Sunday, May 28, 2017
Seymour Centre presents 2071, by Duncan Macmillan and Chris Rapley, in association with Australian Theatre For Young People (ATYP), in the Everest Theatre, at the Seymour Centre, Chippendale. 26 May - 10 June.
2071 was first presented at the Royal Court Theatre in 2014, with Chris Rapley, one of the world's leading climate scientists, investigating the central question: Is human-induced climate change real? Professor Rapley CBE, M.A., P.H.D., D.S.C. was a co-writer with Duncan Macmillan, and 'performer'. The work has been kept updated with the present science.
In Sydney, John Gaden has taken on the formidable task of making the science and the logistics of the text a palatable experience for the audience. Mr Gaden's grasp of the material, which he seamlessly reads, amplified, from a monitor, is informed by his intelligent cogency and remarkable vocal instrument, that suspends some of us into hearing the work with arrested interest, and maybe growing alarm.
It is essentially an informative 70-minute lecture with pleasing vividly illustrated Media Artwork (Joe Crossley), a collaborative Composition and Sound Design (Andree Greenwell), with the assistance of six young performers from the Australian Theatre For Young People, who speak some of the text and create movement patterns (Patricia Wood) to support the 'action'.
Tim Jones, the Director of this production, believes the arts can play an important role in understanding and revealing the complexities of the challenges that affect the modern world, and, so, presents 2071 as part of the Seymour Centre's GREAT IDEAS SERIES, "where it presents 'artful' provocations, responding to big issues as a kind of community catalyst for discussion, inspired by thoughtful and rigorous theatre-making."
2071 will provoke discussion about the urgency of the Climate Change crisis, but it is likely to be amongst the converted. And, certainly the question: "Is this theatre? or, a University, Writer's Festival Talk?" was another subject of discussion in the foyer afterwards - perhaps the dominant one.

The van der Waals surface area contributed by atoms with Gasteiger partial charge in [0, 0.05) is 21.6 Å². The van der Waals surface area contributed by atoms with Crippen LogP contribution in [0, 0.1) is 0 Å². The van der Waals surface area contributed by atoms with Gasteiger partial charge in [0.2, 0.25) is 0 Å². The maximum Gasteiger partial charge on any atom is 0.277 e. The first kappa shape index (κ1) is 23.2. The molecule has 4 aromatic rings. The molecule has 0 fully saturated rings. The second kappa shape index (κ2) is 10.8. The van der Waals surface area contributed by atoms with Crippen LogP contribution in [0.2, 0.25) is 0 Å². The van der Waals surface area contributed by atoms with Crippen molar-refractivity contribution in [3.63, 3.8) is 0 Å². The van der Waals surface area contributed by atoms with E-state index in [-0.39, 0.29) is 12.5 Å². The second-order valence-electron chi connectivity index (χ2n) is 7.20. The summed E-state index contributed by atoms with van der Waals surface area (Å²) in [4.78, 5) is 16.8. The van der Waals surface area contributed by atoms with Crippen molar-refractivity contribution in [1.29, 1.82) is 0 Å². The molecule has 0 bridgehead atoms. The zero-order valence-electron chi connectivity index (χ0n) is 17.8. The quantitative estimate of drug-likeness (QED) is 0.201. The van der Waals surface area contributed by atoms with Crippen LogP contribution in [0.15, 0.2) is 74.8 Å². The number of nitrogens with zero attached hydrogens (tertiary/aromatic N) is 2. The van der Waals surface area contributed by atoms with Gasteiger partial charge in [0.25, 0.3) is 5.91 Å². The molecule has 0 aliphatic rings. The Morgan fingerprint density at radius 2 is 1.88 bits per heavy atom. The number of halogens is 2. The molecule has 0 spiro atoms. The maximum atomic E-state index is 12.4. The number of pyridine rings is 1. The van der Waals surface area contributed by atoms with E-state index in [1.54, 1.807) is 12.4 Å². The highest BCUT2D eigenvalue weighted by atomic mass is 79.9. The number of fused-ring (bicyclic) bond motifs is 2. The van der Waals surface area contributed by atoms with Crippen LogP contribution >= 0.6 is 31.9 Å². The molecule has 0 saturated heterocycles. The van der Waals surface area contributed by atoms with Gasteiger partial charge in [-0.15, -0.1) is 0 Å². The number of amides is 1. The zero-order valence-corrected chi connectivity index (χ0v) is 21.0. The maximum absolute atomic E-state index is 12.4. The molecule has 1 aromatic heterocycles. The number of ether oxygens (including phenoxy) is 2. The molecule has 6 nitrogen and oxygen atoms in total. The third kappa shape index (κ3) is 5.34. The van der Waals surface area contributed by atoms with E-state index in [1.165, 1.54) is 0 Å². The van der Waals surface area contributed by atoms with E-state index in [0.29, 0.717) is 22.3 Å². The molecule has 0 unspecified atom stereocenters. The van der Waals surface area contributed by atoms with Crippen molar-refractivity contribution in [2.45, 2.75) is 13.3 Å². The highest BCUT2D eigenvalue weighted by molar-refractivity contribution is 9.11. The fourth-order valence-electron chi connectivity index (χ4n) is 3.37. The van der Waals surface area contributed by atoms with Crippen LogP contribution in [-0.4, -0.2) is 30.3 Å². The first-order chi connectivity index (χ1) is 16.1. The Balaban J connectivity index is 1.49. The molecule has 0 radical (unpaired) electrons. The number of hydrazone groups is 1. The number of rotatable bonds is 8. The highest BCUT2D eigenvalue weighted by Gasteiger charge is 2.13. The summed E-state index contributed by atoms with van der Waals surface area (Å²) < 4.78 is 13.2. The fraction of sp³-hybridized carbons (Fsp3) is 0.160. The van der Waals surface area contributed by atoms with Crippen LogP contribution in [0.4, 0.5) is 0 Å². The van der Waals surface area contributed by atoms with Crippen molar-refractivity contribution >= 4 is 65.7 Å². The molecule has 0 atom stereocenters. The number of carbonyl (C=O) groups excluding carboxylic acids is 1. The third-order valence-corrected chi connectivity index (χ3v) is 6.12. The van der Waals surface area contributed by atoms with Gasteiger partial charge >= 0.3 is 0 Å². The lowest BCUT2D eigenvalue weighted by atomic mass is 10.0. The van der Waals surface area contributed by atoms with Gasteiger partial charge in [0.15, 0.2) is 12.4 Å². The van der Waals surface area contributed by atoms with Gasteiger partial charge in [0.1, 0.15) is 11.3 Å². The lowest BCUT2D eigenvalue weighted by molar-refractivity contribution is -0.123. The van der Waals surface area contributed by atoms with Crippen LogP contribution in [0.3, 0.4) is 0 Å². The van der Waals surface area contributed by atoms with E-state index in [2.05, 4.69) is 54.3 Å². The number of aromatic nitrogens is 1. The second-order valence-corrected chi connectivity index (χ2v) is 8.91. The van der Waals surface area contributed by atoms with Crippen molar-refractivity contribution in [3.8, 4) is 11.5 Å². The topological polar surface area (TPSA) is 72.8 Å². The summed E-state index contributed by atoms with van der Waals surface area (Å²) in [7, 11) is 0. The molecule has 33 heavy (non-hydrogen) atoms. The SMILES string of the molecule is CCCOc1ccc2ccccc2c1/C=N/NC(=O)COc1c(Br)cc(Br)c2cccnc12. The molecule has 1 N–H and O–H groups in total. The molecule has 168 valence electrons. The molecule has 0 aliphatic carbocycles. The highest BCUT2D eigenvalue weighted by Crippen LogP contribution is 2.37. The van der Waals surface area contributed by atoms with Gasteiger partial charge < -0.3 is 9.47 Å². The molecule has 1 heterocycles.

Whatever the answer, the attempt to put forward such overwhelming facts about the science of Climate Change is an important one. There will be, as well, on the 30th May, 5th and 8th of June a post-show discussion and Q&A with some experts. It would have been be interesting to have a work of reply to balance out the night and embrace the controversy of inaction more immediately.
More than fascinating, 2071 is sobering. The poignancy of having a chorus of young children: Lucy Brownlie, Sasha Rose, Ellery Joyce, Matthew Simmons, Jacqueline Morrison and Heath Jelovic onstage, knowing that they will be probably facing the predicted dilemmas of the heritage of their forbears, which includes us, grips those of us with children with an urgency that must provoke our casual attitudes to the question and consequent feelings of impotence. It will need a collective action from the world for change to happen swiftly enough. Is that possible knowing the recorded history of our species?
One of the supporters of 2071 is Vivid Ideas Sydney. Ironic, really. One of the ways to begin to make a positive contribution to lessening this city's carbon footprint would be to close down the month long energy devouring Vivid Festival (and the New Year's Fireworks), might I propose? NSW Events might not be pleased.
Ah, well. What is that story about Nero fiddling while Rome was burning? Good grief.
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